The total thickness of the optical film 300 may range from a minimum of about 40 micrometers, or up to 35 micrometers, or even up to 30 micrometers, and the thickness of the prism layer 330 is a minimum of 12 micrometers or 8 micrometers. The thickness of the base layer 370 is at least 30 micrometers or 25 micrometers or up to 20 micrometers, and the matte layer thickness is at least 5 micrometers, or 3 micrometers, or about Up to less than 2 micrometers.

  The film 300 includes a first surface 310 that includes a plurality of microstructures 350 extending along the y direction. The film 300 further has a second major surface 320 that is opposite the first major surface 310 and includes a plurality of microstructures 360.

  The film 300 also includes a base layer 370 disposed between each first major surface 310 and the second major surface 320 and including a first major surface 372 and an opposite second major surface 374. The film 300 is also disposed on the first major surface 372 of the base layer 370 and is disposed on the prism layer 330 including the first major surface 310 of the film and the second major surface of the base layer 370, and the second major surface of the film 300. A matte layer 340 including a surface 320. The matte layer 340 has a major surface 342 opposite the major surface 320.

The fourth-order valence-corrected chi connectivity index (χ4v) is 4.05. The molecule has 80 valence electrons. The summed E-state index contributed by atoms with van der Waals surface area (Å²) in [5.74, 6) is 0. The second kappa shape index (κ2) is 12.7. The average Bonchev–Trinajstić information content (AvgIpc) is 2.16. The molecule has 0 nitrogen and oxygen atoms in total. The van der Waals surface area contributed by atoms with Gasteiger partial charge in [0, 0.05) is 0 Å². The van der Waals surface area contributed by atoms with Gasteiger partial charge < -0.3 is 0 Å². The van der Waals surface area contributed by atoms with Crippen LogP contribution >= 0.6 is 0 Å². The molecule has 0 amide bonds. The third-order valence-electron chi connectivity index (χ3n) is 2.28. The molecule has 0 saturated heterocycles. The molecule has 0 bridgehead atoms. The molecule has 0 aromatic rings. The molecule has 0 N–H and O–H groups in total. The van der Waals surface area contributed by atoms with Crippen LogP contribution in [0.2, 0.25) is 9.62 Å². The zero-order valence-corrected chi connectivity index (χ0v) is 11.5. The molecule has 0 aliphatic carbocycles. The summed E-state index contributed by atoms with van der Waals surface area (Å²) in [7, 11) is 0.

The microstructure 350 can be designed primarily to change the optical path of light incident on the major surface 320 of the optical film 300 along a desired direction (eg, along the positive z direction). In the exemplary optical film 300, the microstructure 350 is a prismatic linear structure. In general, the microstructure 350 is any type of microstructure that can diffract a portion of incident light and change the optical path by reusing different portions of incident light. Good. For example, the cross-sectional shape of the microstructure 350 may be curved and / or piecewise linear or include. For example, in some cases, the microstructure 350 can be a linear cylindrical lens extending along the y direction.